Breed Description American Cocker Spaniel
The American Cocker Spaniel is the more popular of the two Cocker breeds in the United States. It differs from the English Cocker in being smaller, having a shorter muzzle and a more dome-shaped head. It is a direct descendent of the English Cocker but the Americans preferred a dog with a more refined-looking appearance and so selective breeding caused the American dogs to look differently. Today the two breeds are registered and shown separately.
The American Cocker is a stocky and sturdy dog that stands 13-15.5 inches tall and weighs 20-28 pounds. It has a dome-shaped head, a well-pronounced stop and a short, square shaped muzzle. Its ears are long and covered with silky hair. It has round eyes that are very expressive and even though it is a small dog, it is powerful and muscular for its size. It has the same silky coat that the English Cocker has and can come in all-black, black with tan points, various creams, reds, and browns, and particolors. American Cockers are popular in the show ring and the show clip involves trimming the coat very short on the upper part of the body and letting it grow long on the underparts, ears, and legs. This gives the dog an appearance of having a skirt, which accentuates their cuteness. The tail is customarily docked.
Though the American Cocker was bred for appearance, many still retain the working ability for which the breed was created. They are used for flushing upland game birds, following their flight, and pinpointing where they fall if the hunter shoots them. American Cockers are bred to find the downed birds very quickly because the hunter's code of honor does not allow for wounded birds to be left on the field. Thus the American Cocker, like its English cousin actually makes hunting more efficient and also more humane.
The American Cocker Spaniel also makes an admirable pet. These dogs make excellent watchdogs and are boisterously amusing. Owners of one American Cocker usually end up getting another one. A pair of Cockers is a delightfully merry experience. They love to play in the house and outside as well. American Cockers can be very good city dogs, so long as they are allowed plenty of exercise and a romp in the park. They also get along well with other dogs and with cats. As long as children treat them well, they will be playful with children in the family. They enjoy playing with balls and frisbees and compete well in flyball, frisbee, obedience and agility competitions. Cockers have developed a reputation for not being intelligent dogs and for being vicious. This is an unfounded reputation. American Cockers are easy to train, very eager to please, and are submissive dogs that do not challenge their owners for dominance and are very willing to accept their place in the home. While it is true that they have the highest rates of biting of any dog breed in the United States, this is only because they are extremely popular and have been extremely popular for many decades. This means that there are lots of poor breeders that breed dogs with unstable temperaments and health problems. However, there are also plenty of good breeders and if one gets a dog from one of these, one will get a jolly, eager to please, and very friendly companion with an extremely reliable temperament. Well-bred American Cockers also have a long lifespan and will delight their owners very well into their teens.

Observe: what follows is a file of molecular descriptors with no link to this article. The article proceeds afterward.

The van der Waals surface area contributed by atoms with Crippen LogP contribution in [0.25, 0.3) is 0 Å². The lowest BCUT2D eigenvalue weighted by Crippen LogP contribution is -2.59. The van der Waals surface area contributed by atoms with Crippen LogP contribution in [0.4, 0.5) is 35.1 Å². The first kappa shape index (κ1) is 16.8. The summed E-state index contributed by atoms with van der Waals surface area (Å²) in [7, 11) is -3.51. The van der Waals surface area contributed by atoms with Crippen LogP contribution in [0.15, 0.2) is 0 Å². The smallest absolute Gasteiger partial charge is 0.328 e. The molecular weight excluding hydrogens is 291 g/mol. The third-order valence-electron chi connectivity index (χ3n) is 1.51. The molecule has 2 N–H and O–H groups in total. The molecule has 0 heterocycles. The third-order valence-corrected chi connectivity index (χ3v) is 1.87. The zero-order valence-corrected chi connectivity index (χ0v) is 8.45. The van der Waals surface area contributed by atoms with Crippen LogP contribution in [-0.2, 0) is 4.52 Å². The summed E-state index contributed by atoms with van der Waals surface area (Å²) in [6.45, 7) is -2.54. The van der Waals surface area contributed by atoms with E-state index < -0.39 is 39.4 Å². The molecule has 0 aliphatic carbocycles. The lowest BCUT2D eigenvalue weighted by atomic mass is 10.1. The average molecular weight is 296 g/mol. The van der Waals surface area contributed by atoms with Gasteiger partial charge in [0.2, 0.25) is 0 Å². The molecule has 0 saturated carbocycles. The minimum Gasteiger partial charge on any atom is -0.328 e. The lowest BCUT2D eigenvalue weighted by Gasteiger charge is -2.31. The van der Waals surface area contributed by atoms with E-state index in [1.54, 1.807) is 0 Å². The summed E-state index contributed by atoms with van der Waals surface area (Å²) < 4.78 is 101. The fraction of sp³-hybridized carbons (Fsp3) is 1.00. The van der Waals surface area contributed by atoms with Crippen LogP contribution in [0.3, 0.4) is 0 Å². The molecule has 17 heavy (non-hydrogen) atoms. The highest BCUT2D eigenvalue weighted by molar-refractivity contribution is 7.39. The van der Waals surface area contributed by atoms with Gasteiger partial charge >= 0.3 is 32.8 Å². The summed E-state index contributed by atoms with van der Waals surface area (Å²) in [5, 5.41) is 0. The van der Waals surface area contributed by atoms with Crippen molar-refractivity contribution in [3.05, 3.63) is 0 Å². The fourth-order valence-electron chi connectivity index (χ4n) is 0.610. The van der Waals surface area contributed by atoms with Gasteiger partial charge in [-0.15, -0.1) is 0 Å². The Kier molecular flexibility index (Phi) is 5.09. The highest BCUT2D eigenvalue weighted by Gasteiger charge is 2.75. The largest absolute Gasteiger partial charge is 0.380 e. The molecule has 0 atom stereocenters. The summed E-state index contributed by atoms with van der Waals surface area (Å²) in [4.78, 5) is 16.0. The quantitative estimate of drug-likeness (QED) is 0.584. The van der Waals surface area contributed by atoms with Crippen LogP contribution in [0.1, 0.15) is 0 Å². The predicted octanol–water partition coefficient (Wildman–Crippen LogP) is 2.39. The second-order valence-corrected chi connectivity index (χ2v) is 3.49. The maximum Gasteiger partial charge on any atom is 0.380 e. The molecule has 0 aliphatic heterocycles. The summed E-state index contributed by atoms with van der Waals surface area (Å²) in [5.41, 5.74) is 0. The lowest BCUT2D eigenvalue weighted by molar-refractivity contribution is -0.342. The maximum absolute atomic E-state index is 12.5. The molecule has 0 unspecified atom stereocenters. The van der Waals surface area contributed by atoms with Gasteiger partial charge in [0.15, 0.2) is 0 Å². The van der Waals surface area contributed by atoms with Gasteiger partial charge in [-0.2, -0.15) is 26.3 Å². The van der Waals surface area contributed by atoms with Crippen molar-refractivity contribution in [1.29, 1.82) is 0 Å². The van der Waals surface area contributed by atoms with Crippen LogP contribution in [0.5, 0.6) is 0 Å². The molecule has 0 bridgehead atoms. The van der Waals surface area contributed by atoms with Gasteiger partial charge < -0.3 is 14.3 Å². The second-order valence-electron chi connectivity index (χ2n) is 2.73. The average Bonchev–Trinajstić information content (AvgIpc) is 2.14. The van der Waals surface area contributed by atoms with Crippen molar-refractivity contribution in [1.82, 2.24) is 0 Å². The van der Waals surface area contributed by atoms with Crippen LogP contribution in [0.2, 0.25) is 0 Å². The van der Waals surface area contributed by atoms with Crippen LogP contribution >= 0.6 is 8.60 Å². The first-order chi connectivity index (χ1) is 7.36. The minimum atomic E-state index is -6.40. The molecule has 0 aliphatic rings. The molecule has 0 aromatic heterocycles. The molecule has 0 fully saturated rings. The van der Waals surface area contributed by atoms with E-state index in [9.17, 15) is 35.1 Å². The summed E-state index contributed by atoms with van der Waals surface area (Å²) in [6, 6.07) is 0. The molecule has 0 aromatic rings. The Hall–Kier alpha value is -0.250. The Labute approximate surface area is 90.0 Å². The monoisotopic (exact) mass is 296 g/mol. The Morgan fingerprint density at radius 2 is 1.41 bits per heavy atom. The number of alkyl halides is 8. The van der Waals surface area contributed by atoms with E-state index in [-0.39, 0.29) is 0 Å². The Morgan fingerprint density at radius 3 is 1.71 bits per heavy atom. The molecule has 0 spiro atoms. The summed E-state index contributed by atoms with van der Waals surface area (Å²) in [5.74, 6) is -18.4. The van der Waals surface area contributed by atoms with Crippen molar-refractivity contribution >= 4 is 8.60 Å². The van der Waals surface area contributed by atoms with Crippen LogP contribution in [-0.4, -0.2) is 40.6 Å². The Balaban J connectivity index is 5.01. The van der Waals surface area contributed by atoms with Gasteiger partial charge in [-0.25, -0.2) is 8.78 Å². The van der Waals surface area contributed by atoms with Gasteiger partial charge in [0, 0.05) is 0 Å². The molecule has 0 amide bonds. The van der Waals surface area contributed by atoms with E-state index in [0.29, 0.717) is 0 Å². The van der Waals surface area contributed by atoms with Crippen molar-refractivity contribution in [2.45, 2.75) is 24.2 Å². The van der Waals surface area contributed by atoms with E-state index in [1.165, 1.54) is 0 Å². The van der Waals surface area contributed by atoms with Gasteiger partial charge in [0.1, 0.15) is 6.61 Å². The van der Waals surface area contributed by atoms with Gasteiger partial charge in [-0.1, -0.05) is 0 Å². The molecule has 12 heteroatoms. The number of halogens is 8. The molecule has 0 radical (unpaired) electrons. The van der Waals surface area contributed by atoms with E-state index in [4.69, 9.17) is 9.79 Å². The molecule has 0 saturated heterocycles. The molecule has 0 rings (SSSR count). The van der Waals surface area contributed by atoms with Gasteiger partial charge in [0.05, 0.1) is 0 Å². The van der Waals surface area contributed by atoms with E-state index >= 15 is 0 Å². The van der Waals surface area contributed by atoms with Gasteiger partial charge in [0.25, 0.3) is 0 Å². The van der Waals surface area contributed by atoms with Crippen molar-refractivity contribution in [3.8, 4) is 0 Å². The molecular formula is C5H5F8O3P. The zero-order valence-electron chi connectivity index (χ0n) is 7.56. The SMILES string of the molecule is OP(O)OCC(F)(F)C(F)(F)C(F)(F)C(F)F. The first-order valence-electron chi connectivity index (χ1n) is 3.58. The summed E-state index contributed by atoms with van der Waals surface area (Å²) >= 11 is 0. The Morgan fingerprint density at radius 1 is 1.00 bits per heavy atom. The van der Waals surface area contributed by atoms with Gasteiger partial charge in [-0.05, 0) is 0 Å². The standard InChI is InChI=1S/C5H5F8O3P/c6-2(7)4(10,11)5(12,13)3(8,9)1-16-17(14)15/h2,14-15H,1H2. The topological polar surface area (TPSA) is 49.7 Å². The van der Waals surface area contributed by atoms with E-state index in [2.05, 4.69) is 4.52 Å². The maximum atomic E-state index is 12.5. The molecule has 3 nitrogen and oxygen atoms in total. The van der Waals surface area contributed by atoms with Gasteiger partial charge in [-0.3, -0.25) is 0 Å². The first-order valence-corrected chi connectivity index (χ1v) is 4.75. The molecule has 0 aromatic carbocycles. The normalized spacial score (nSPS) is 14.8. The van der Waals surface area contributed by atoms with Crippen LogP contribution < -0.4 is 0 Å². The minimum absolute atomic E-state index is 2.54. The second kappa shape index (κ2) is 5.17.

Perhaps no story illustrates the unique appeal that American Cockers have than the following story
I read on a message board. A woman owned a very friendly Cocker, which was best friends with her neighbor's Rottweiler. The first time the two dogs met was when she was walking her dog and the neighbor, her Rottweiler. The Rottweiler growled and showed his teeth. The Cocker went over to the Rottweiler, looked at the bare teeth and began cleaning them with its tongue. Ever since then the
two dogs were inseparable. This story shows just how cute and friendly these dogs can be.
However, they also are willing to defend their turf and won't let a larger dog boss them around.
I can not emphasize enough the need to find a well bred Cocker, especially if one has children.
American Cockers are less popular than their English cousins in other countries are, but they do have strong fancies in Britain, Scandinavia, and other countries. There, the American Cockers
tend to be of good stock, though it is always a good idea to ensure the soundness of any breeder.